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As Pope Francis visited the East Coast a few weeks back, another world religious figure, the Dalai Lama, was in Minnesota, where doctors at the Mayo Clinic advised him to cut short his own tour of the U.S.
Special correspondent Fred de Sam Lazaro recently sat down with the spiritual leader of Tibetan Buddhism at his exile home in India.
A version of this story aired on the PBS program "Religion & Ethics Newsweekly."
FRED DE SAM LAZARO:
Until doctors recently told him to slow down, the 80-year-old Dalai Lama had kept a breathless pace. In just a few weeks last summer, he was at a music festival in England, a presidential library in Houston, and a sold-out stadium near Los Angeles.
There is perhaps no world figure today with a more diverse face of fans.
Why are you so popular globally? Why are you a rock star?
I don't know. I never pay attention about that, why people praise me, why, why.
Happy birthday to you. Happy birthday.
And he said he's not concerned about another matter that is many minds, who will succeed him, or, as he's increasingly said in recent years, whether anyone will.
Many people showing interest about the institution of Dalai Lama. For me, not much interest.
That's significant. Like the familiar laugh, his role as Dalai Lama — the world's best known Buddhist leader — has been central to who he is, the reincarnation of Dalai Lamas going back six centuries, leader of a fabled once-upon-a-time country high in the Himalayas.
He fled with U.S. help to India in 1959 after a failed uprising against Tibet's annexation by Mao Zedong's revolutionary People's Republic of China.
Today, at his home base in Dharamsala, India, he still keeps a full schedule. It begins early each morning as a diverse crowd lines up for a chance to meet him.
Many are from the tens of thousands of Tibetans who followed him and settled in India, where the Dalai Lama set up a secular Tibetan government in exile and later took on a mostly ceremonial role.
You see, in 2011, I totally retired, now no connection with political responsibility.
He says he's now focused on his moral responsibility as an advocate for world peace, one that's won him numerous awards, including the Nobel Peace Prize.
A prolific lecturer, he says that peace must start with the individual, with compassion for one's fellow human beings. It's a message that he says isn't uniquely Buddhist.
All major religions teach the practice of compassion, love, forgiveness, tolerance.
He wants to see ethics common to all religions taught in schools, because he says religious leaders have too often focused on excludes and division, leading to both conflict and growing inequality, between and within societies.
Like America, a very rich country, but many people poor, and then India and China now developing great potential, like Africa also, a lot of potential.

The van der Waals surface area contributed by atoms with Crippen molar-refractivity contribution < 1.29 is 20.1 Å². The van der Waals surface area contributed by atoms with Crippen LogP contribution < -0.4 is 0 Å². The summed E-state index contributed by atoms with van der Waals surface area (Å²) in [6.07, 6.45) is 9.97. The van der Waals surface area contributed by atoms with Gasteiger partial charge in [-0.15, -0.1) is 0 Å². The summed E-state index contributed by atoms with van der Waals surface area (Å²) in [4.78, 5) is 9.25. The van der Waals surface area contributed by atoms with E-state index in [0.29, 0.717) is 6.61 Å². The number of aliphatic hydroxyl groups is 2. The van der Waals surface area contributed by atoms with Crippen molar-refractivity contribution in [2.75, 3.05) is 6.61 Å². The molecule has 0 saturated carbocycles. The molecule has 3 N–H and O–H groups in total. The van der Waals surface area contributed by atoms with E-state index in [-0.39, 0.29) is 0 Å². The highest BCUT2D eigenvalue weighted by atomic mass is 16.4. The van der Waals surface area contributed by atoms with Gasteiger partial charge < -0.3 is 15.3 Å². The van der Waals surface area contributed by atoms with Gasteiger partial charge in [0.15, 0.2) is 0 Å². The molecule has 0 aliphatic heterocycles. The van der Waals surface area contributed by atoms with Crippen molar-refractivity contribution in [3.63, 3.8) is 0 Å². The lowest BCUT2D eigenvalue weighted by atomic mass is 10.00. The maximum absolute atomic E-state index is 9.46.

But I think this lack of moral principle, in that respect, I think, you see, we need some sort of lesson, education about socialism.
I am socialist. And then, furthermore, as far as social economy theory concerned, I am Marxist. I am Buddhist Marxist.
He says materialism and consumerism have prevailed, even in places where political leaders pledge themselves to Marxist or socialist ideals.
The most prominent example is China, he said, now trying to regain its moral compass. Its leader, Xi Jinping, recently acknowledged a role for its religious traditions, including Buddhism.
It's unthinkable, a communist, atheist, you see, leader of that express publicly importance of Buddhism, is something quite unique. So this, I think the reality now shows just the material development alone will not get satisfaction to the public, to the people.
While the Chinese government and Communist Party have called for more tolerance and religious freedom, they have condemned the Dalai Lama as a separatist and a puppet of the West.
With China's prominence in global trade as the world's second largest economy, many Western nations have become more muted in their support of the Dalai Lama. For his part, the exiled leader, while alleging human rights abuses and the destruction of Tibetan culture in his homeland, has moderated his demands.
We are seeking genuine autonomy, not seeking independence.
But he's drawn a line in the sand on one issue, China's insistence that the government approve the next Dalai Lama.
The anointing can take years after the Dalai Lama's death, in which monks look for supernatural signs to lead them to the young boy who is the reincarnation. The current Dalai Lama, born of simple peasant stock as Tenzin Gyatso, was identified at age 3 and installed at 15 after years of rigorous study.
As far as 1969 I publicly stated this institution, whether should continue or not, entirely up to Tibetan people.
In the modern age, when democratic governance and Buddhist scholarship are much more accessible, he says he's not sure there's a need for a new Dalai Lama. When he turns 90, he says, he will consult on the question with religious elders and the Tibetan people, before deciding whether to be reincarnated, like his predecessors, or to end the tradition.
For now, it's a decision that this very public figure says is very private.
These inner values and world peace and a happy world, this is our common responsibility. About next life is individual business. Our concept of God, concept of nirvana, concept of next life is private business.
For the PBS NewsHour, this is Fred de Sam Lazaro in Dharamsala, India.
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